The Oysterquartz is a watch with a special history – it is a relic from the time of the quartz crisis. The Swiss watch industry perfected its mechanical movements until well into the 60s. The robustness and the accuracy of the movement were constantly increased, so that an emerging new technology was neither perceived nor even noticed at all.
Manufacturers such as Seiko, for example, were already working intensively on new movements controlled via a quartz. As a result, previously unknown speed accuracies were achieved and the movement was almost maintenance-free due to a battery, which supplied the movement with energy for more than a year.
The initially extremely expensive technology was suitable for mass-production from the early 70s and aided by the new precision, a modern look with the LED or later LCD digital display. And the new possibilities and precision of quartz watches was really hyped up. Who doesn’t remember the iconic Casio watches with pocket calculators, which almost everyone wanted to have. The classic mechanical watches were suddenly “old”, unfashionable and were hardly ever asked for by buyers.
This was the beginning of a crisis for the classical watch industry, which threatened their very existence. Many well-known companies, especially in Switzerland, went bankrupt and the number of employees in the traditional watch industry fell massively. Of the originally 90,000 jobs in Switzerland, only 30,000 remained within a few years. Companies that refused to do so or were unable to bear the development costs disappeared during the quartz crisis.
At this time, Rolex also felt compelled to break with tradition and come up with a quartz model for the market. At the end of 1977, the Rolex Oysterquartz was born.
Customer Catalog 1977*: For the first time the Oysterquartz is shown in the customer catalog. At the time ref. 17000 and ref. 17013 are not yet a Chronometer. The ref. 17014 and also the various versions of the gold versions are not yet introduced.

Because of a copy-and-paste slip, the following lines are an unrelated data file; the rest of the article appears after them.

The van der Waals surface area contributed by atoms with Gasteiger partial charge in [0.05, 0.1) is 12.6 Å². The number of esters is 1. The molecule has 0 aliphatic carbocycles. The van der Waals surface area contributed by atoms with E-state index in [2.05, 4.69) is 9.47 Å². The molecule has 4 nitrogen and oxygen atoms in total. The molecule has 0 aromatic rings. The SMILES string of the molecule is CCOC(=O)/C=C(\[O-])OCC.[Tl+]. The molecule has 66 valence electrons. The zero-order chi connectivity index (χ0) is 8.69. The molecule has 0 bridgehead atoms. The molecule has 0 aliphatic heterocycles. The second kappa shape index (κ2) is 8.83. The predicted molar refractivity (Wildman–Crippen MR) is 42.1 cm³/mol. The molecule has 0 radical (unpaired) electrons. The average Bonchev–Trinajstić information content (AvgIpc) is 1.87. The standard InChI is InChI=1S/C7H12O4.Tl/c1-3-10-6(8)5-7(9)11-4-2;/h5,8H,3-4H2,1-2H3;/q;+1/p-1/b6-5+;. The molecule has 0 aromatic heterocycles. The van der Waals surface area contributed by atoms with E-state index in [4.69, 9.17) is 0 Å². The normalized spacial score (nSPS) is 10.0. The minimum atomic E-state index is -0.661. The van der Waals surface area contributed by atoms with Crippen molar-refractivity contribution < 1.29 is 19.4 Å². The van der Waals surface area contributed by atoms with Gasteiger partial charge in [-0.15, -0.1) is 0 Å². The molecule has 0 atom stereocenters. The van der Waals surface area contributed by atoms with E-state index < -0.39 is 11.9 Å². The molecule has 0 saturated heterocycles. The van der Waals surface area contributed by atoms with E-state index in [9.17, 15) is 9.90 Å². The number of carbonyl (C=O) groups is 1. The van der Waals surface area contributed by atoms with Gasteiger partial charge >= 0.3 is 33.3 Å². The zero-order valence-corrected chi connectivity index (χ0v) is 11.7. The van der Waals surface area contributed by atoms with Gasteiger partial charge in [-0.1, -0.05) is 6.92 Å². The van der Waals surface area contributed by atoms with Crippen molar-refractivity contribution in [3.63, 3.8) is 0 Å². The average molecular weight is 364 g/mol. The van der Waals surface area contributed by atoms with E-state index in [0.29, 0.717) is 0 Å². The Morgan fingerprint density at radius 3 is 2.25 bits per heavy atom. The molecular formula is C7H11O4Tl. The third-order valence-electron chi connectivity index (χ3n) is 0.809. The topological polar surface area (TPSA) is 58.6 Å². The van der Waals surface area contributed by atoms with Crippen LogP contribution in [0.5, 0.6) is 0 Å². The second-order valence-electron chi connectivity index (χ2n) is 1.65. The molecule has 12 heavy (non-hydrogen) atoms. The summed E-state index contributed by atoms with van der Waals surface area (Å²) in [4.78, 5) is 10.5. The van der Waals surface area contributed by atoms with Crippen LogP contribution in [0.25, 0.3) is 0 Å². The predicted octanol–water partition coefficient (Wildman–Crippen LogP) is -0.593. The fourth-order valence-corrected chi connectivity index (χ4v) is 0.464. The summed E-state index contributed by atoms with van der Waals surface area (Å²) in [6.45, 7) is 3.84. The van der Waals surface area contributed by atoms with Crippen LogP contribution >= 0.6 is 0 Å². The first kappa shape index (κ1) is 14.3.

Rolex Oysterquartz Ref. 17000, bought 2005
In contrast to many other manufacturers, Rolex stayed true to its line and built an in-house quartz movement in the Oysterquartz. Experts consider the Rolex quartz movement to be one of the best ever built with a battery.
Customer Catalog 1986*: Particularly noteworthy is the dial of the “pyramids” Oysterquartz 19028, since it is the only recently built version with “pyramids”-indexes sand nowadays very rare.
The Oysterquartz was offered in the following versions:
Dealer catalog 1993*: Excerpt from the dealer catalog from 1993 with the full program of Oysterquartz.
In the Oysterquartz Datejust, the movement is 5035, while in the Oysterquartz Day-Date, the movement is 5055. The interesting thing is that Rolex largely used the in-house kit here and took the mechanism of the automatic 3035 for the 5035 movement. This mechanism had already been used in many other Rolex models, such as Submariner and Datejust, and was supplemented with the electronics and the stepper motor. The advantages of this approach were the extreme maintenance-friendly and long-lasting nature of the new Oysterquartz movement.
Another special feature is the Oysterquartz Datejust 5035 movement. While 5055 was always the certified chronometer for the Day-Date, the 5035 were the certified Chronometers only from 1981 onwards. The start of certification was accompanied by a small factory optimization. Here, the quartz crystal used in the oscillator circuit was changed into a tuning fork shape. The movements with the quartz crystal in the tuning fork shape are called Mark II movement , the “old” movements without certification Mark I movements.
The case differed visually from the classic Rolex housings, although the classic features of a Rolex such as a (fixed) bezel, a screwed case back and a bolted crown for optimum water tightness were not missing. Also the bracelet was an Oysterband with folding clasp, but this was also completely reworked and optically more integrated into the edging and thick chamfered housing. The Oysterquartz Datejust in white gold and yellow gold, on the other hand, always came with a bracelet what was similar to a Jubilee-bracelet, the Oysterquartz Day-Date in white gold and yellow gold with a bracelet that was similar to the President-bracelet.
Sharp Edges at a Rolex Oysterquartz (unworn)
The Oysterquartz was so robustly constructed that it lived up to the reputation of a Rolex as a “Tool watch.” It was even carried on some expeditions: in May 1978, for example, Reinhold Messner and Peter Habeler climbed to the summit of Mount Everest. It was an almost impossible endeavor, but they succeeded as the first humans ever without the use of supplemental oxygen. On Messner’s arm was the Rolex Oysterquartz, which defied the tough conditions and worked flawlessly at over 8,000 meters and in icy cold.